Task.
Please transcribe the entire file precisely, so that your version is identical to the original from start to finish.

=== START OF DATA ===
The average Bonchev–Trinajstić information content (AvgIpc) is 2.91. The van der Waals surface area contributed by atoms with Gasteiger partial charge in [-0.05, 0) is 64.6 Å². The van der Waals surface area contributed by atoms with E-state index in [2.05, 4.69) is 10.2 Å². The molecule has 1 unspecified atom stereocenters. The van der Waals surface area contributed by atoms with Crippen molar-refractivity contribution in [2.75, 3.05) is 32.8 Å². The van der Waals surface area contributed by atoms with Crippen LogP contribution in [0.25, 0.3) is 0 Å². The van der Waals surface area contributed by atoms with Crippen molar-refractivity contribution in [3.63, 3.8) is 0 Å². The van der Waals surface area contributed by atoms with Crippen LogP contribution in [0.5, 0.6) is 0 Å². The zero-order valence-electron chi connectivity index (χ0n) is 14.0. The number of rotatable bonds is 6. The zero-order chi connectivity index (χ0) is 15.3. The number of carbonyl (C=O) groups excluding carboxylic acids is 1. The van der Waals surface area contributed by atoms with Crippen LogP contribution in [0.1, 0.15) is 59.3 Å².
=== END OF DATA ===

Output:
The average Bonchev–Trinajstić information content (AvgIpc) is 2.91. The van der Waals surface area contributed by atoms with Gasteiger partial charge in [-0.05, 0) is 64.6 Å². The van der Waals surface area contributed by atoms with E-state index in [2.05, 4.69) is 10.2 Å². The molecule has 1 unspecified atom stereocenters. The van der Waals surface area contributed by atoms with Crippen molar-refractivity contribution in [2.75, 3.05) is 32.8 Å². The van der Waals surface area contributed by atoms with Crippen LogP contribution in [0.25, 0.3) is 0 Å². The van der Waals surface area contributed by atoms with Crippen molar-refractivity contribution in [3.63, 3.8) is 0 Å². The van der Waals surface area contributed by atoms with Crippen LogP contribution in [0.5, 0.6) is 0 Å². The zero-order valence-electron chi connectivity index (χ0n) is 14.0. The number of rotatable bonds is 6. The zero-order chi connectivity index (χ0) is 15.3. The number of carbonyl (C=O) groups excluding carboxylic acids is 1. The van der Waals surface area contributed by atoms with Crippen LogP contribution in [0.1, 0.15) is 59.3 Å².